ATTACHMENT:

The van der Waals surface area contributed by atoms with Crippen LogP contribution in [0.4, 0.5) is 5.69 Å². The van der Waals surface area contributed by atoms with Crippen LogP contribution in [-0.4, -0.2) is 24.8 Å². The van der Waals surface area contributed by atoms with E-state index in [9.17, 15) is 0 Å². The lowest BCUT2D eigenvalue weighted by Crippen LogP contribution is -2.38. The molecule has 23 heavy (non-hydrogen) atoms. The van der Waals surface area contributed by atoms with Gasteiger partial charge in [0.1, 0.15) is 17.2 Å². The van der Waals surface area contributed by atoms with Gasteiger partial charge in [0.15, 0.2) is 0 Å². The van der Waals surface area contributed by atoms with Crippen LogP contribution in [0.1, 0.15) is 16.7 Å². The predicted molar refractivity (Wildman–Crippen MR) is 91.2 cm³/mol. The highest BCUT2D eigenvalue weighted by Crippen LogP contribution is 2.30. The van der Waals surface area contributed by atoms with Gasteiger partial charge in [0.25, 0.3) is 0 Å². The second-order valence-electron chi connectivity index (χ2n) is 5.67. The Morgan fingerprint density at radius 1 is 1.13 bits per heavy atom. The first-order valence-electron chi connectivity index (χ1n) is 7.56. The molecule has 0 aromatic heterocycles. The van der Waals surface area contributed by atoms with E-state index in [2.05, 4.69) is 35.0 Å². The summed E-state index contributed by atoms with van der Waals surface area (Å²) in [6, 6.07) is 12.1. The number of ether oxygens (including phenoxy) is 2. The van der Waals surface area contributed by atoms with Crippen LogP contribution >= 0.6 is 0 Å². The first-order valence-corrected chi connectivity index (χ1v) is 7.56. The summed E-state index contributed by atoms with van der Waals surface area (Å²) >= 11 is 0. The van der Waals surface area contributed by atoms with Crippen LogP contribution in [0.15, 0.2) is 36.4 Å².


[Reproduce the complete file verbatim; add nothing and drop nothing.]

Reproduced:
The van der Waals surface area contributed by atoms with Crippen LogP contribution in [0.4, 0.5) is 5.69 Å². The van der Waals surface area contributed by atoms with Crippen LogP contribution in [-0.4, -0.2) is 24.8 Å². The van der Waals surface area contributed by atoms with E-state index in [9.17, 15) is 0 Å². The lowest BCUT2D eigenvalue weighted by Crippen LogP contribution is -2.38. The molecule has 23 heavy (non-hydrogen) atoms. The van der Waals surface area contributed by atoms with Gasteiger partial charge in [0.1, 0.15) is 17.2 Å². The van der Waals surface area contributed by atoms with Gasteiger partial charge in [0.15, 0.2) is 0 Å². The van der Waals surface area contributed by atoms with Crippen LogP contribution in [0.1, 0.15) is 16.7 Å². The predicted molar refractivity (Wildman–Crippen MR) is 91.2 cm³/mol. The highest BCUT2D eigenvalue weighted by Crippen LogP contribution is 2.30. The van der Waals surface area contributed by atoms with Gasteiger partial charge in [0.25, 0.3) is 0 Å². The second-order valence-electron chi connectivity index (χ2n) is 5.67. The Morgan fingerprint density at radius 1 is 1.13 bits per heavy atom. The first-order valence-electron chi connectivity index (χ1n) is 7.56. The molecule has 0 aromatic heterocycles. The van der Waals surface area contributed by atoms with E-state index in [2.05, 4.69) is 35.0 Å². The summed E-state index contributed by atoms with van der Waals surface area (Å²) in [6, 6.07) is 12.1. The number of ether oxygens (including phenoxy) is 2. The van der Waals surface area contributed by atoms with Crippen LogP contribution >= 0.6 is 0 Å². The first-order valence-corrected chi connectivity index (χ1v) is 7.56. The summed E-state index contributed by atoms with van der Waals surface area (Å²) >= 11 is 0. The van der Waals surface area contributed by atoms with Crippen LogP contribution in [0.15, 0.2) is 36.4 Å².